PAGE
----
“and I look over at my husband and I swear to God that man has a look in his eyes that is saying, ‘The doctor is saying my WIFE can’t have intercourse for two weeks!’

“I so wanted to punch him in the sack.  But there was the doctor and these prep nurses all around me.”

The woman’s friend tells her, “You should have said something.  One of them would’ve probably punched him in the sack for you.”

Tuesday, January 5, 2016

Overread at Booth 3: Poem of the Day "Arboretum of Plastic Leaves"

Arboretum of Plastic Leaves

It is not enough
to imagine a garden, or an
arboretum. Some place with
plants with leaves so thick and
solid that they appear almost to be made
of plastic, and glistening with a luster as
to almost appear as though they had been
painted, and covered with a protective coat.

Leaves such as these, should surely
Shade us, as we walk through the garden,
Hand in hand, pretending ourselves to be
Ken and Barbie,

Or at least,
Adam and Eve.



Monday, January 4, 2016

Overread at Table 3: Poem of the Day "About Poets and Poetry"

About Poets and Poetry

Everyone writes odes to the dawn,
Passionate sonnets to Love,
Haiku that speak of silence,

But no one, it seems, through all these drippings,
Has written a poem about toenail clippings.


Sunday, January 3, 2016

Overread at Table 1: Poem of the Day "Midnight Chirping"

You awake near midnight from a dream in which you are writing a poem
about the crumbling cement walls and dirt roads of Assad's Syria,
and you realize that the smoke detector is chirping.

Maybe it was just the one time.

Nope.  There it goes again.

Your wife is breathing silently beside you.
The dogs shift their weight in their cages.
Mercifully, the cats are still sleeping.

There goes the beep again.
You know you will not be able to sleep until you find it.

Unfortunately, the night is dark, and the
house is spacious, an open layout, from the
second floor you can see the entire living room, and the

This makes for an open, breezy feel, makes the house
seem larger than it actually is.


When the batteries start to die in the smoke detectors,
the echo makes the offender impossible to find.

Especially in the dark.
Especially when you have been awoken from a

Still, you find your way to the office closet,
pull out the stepladder, and begin to walk around
the second floor, to each detector, pressing your ear
as close as you can, awaiting the next chirp.

They do not come in regular intervals.
Sometimes it takes so long you think that you might have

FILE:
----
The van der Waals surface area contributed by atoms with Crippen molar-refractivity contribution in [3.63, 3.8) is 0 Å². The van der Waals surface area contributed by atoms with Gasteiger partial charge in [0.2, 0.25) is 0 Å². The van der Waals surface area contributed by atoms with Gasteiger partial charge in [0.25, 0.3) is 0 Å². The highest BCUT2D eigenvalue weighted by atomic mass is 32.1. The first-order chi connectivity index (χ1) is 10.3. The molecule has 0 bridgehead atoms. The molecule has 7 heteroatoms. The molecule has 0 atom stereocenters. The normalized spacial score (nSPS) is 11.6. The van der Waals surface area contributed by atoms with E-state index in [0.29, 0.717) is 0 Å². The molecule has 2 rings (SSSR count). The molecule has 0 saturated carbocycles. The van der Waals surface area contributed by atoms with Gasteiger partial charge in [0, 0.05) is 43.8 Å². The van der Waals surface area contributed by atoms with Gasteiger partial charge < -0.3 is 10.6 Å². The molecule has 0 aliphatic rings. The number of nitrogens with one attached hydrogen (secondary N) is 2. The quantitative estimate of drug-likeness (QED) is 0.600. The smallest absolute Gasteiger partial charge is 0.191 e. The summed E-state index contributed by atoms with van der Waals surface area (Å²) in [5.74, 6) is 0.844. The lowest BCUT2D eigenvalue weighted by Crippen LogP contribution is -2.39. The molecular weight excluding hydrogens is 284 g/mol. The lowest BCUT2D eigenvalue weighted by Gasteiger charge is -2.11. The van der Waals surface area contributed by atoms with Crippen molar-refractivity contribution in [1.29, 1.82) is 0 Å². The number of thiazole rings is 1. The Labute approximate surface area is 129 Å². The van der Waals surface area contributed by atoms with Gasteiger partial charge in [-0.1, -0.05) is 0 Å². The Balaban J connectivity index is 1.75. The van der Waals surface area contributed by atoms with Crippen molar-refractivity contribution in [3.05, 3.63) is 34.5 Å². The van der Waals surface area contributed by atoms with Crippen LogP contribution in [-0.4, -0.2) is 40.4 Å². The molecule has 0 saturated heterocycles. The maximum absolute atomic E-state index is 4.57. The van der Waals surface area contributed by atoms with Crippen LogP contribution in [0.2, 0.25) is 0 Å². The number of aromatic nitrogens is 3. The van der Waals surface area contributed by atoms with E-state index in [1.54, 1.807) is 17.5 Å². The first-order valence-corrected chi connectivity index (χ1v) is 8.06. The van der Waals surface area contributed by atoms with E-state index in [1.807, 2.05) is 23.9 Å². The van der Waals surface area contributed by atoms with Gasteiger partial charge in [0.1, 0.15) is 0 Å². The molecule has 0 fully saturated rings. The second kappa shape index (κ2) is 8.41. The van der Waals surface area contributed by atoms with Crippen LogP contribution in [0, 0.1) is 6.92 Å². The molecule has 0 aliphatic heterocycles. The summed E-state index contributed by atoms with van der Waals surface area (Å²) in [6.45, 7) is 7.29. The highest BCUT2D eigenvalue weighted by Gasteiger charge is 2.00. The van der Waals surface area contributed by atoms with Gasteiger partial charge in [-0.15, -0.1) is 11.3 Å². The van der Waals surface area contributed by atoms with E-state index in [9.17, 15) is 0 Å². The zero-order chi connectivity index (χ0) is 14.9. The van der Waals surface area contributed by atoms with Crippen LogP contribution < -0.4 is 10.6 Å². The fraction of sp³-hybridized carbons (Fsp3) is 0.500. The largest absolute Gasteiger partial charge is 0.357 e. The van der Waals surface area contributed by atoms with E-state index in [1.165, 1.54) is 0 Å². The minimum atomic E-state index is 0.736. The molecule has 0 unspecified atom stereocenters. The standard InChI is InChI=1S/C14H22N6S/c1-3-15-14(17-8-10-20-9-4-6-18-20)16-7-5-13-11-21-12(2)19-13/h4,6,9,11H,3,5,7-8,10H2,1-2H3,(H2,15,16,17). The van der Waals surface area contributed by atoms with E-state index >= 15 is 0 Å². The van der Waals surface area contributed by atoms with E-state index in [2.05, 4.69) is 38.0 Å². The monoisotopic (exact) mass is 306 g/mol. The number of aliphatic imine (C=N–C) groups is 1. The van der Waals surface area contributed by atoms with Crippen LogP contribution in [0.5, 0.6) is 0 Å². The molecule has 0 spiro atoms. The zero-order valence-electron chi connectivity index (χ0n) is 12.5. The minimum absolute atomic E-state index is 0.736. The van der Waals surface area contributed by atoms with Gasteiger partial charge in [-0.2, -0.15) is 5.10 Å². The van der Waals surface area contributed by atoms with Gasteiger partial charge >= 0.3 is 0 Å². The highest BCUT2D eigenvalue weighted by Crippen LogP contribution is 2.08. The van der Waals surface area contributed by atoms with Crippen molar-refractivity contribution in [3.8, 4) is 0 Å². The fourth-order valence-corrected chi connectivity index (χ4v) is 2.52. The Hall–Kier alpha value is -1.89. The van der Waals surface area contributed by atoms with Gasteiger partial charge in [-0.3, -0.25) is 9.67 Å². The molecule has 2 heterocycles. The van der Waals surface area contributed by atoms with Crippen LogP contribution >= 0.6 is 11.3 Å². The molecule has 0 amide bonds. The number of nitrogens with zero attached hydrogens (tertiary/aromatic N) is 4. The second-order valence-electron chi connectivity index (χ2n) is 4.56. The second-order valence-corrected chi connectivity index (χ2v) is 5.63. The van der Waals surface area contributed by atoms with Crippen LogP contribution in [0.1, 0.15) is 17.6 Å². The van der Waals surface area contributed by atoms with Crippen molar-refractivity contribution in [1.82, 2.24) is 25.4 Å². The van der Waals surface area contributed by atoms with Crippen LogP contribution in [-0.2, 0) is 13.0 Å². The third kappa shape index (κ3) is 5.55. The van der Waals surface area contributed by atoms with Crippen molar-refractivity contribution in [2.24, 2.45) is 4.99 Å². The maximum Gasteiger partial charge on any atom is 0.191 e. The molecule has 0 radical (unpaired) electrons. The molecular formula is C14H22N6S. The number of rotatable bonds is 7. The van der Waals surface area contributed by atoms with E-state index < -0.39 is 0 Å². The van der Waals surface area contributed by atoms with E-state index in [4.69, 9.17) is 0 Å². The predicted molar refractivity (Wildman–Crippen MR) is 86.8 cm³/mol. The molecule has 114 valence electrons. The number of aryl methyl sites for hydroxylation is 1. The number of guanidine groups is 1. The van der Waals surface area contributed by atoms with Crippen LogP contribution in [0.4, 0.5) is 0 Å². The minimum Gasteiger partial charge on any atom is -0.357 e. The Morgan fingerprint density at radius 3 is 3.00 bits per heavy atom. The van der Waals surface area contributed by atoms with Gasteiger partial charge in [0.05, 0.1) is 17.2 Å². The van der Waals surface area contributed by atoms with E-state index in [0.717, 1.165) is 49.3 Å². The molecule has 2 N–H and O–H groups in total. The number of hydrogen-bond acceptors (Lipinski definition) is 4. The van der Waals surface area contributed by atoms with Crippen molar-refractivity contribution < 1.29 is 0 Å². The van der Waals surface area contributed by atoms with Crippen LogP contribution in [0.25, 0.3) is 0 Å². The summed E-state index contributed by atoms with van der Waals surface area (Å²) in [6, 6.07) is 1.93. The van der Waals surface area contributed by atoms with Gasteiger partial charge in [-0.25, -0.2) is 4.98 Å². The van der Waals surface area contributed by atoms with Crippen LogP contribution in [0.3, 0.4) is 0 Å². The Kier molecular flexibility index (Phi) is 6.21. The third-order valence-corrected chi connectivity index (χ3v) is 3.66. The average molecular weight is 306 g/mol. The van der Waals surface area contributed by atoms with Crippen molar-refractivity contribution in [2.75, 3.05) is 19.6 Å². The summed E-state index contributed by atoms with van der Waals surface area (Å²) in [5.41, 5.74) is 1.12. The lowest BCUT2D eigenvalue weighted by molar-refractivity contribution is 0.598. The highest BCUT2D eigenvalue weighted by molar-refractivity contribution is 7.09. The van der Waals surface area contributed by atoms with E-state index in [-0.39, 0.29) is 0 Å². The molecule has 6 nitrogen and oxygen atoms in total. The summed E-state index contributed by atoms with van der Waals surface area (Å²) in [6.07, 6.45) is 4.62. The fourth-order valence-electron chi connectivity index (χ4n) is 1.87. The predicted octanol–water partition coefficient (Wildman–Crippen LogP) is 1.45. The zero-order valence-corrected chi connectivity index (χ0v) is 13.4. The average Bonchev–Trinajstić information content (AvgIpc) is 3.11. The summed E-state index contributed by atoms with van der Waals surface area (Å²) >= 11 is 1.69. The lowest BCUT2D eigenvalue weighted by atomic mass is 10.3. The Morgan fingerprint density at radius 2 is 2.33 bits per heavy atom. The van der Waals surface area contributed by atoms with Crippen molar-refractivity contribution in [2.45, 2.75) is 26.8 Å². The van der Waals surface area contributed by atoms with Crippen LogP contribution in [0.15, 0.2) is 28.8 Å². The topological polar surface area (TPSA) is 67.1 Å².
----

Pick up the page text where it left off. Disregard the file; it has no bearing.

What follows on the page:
dreamed it.

Then, there it is again.
Not from the one next to your ear.

Finally, you find it, the one outside the bathroom
in between the kids' rooms.
You slide open the hatch, pop out the 9-volt,
push the new one in.  Then, you



Thank God.

You go back down the stairs, put the
stepladder back into the closet of the office,
and go back to bed.

You try to sleep.
You think of different poems.

You think of this poem.

Then, another chirp.  This time, it is 3am.

Another smoke detector is testing your gratitude to God.


Overread at the Counter: Poem of the Day (again, Yesterday)

I was having a dream at about 11:30pm or so last night, I know only because I kept coming in and out of sleep and seeing the clock and remembering 11:34 or 11:43 or something around that time, and the images in my head were of boots slowly walking over crumbled stones of cement houses that had been bombed to rubble and the title of the poem was "Assad" or "Assad's Syria" and the lines were

Feet stumble across the rubble of broken stones.
Lungs filled with acrid cement dust.

... and I was thinking of a man, or a woman, or children, and I was remembering how, when the towers fell on 9-11, that all the people who were in the vicinity at the moment that they crashed to the ground were all covered in cement dust, and then I was thinking about how, ten years later, everyone was dying of lung poisoning, because all their lungs were filled with the particulates, and so I'm wondering if, in five to ten years from now, will the Syrian refugees also start dying of the cement dust that rips apart their lungs from the inside, and I was thinking what is all this for?   What, after all, is the point?


Saturday, January 2, 2016

Overread at the Counter: Poem of the Day (yesterday) Prompt #57

Prompt #57 was simply titled "Reminiscent Dawn" but the challenge was to write a micropoem without the term "reminiscent dawn"  - Frankly I had to look up "reminiscent" to get a true sense of the definition of the word, because it seemed to me to be more of a "tone" rather than a true phrase.  But, armed with the renewed knowledge that reminiscent is that "thing" that makes you remember something, and in this case the thing is the dawn, well, that was when the micropoem came to my head.  The streak of purple is, of course, the dawn.

The purple stroke Above the treeline in the backyard, And the cooling coffee, Whispered of her Breakfasts in bed.

And I was left with this - are the breakfasts in bed what the narrator took to her, or are they what she brought to the narrator?  To be honest, I do not know.  It could perhaps work either way.


Overheard at Table 3: Playing Hard-to-Get in the Modern Dating Age

"I've been dating this girl for a couple of months now and she's really cool and I like that she's kinda wild, but the other day I just had to tell her, 'Listen, I am NOT going to send you a picture of my penis, because if you like it, you better put a ring on it ...

"'on my finger that is, not . . . well,'

"God, dating is tough these days."